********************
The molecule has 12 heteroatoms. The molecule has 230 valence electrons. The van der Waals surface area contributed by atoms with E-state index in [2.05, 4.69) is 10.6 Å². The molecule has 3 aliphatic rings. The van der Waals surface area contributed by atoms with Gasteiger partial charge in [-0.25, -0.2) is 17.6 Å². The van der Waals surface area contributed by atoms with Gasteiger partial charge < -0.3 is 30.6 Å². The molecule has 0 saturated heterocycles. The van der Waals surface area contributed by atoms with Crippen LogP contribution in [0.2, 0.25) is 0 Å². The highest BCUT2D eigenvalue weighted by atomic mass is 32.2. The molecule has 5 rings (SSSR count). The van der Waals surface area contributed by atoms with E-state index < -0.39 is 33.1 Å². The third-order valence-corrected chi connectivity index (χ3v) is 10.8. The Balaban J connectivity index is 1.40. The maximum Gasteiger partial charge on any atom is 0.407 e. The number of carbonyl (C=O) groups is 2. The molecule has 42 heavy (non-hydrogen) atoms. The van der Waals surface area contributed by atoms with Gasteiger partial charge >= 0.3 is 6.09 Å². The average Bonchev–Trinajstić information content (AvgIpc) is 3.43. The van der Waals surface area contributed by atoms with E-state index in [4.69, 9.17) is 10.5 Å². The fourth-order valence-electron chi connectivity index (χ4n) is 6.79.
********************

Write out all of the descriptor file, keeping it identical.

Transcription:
The molecule has 12 heteroatoms. The molecule has 230 valence electrons. The van der Waals surface area contributed by atoms with E-state index in [2.05, 4.69) is 10.6 Å². The molecule has 3 aliphatic rings. The van der Waals surface area contributed by atoms with Gasteiger partial charge in [-0.25, -0.2) is 17.6 Å². The van der Waals surface area contributed by atoms with Gasteiger partial charge < -0.3 is 30.6 Å². The molecule has 0 saturated heterocycles. The van der Waals surface area contributed by atoms with Crippen LogP contribution in [0.2, 0.25) is 0 Å². The highest BCUT2D eigenvalue weighted by atomic mass is 32.2. The molecule has 5 rings (SSSR count). The van der Waals surface area contributed by atoms with E-state index < -0.39 is 33.1 Å². The third-order valence-corrected chi connectivity index (χ3v) is 10.8. The Balaban J connectivity index is 1.40. The maximum Gasteiger partial charge on any atom is 0.407 e. The number of carbonyl (C=O) groups is 2. The molecule has 42 heavy (non-hydrogen) atoms. The van der Waals surface area contributed by atoms with Gasteiger partial charge >= 0.3 is 6.09 Å². The average Bonchev–Trinajstić information content (AvgIpc) is 3.43. The van der Waals surface area contributed by atoms with E-state index in [4.69, 9.17) is 10.5 Å². The fourth-order valence-electron chi connectivity index (χ4n) is 6.79.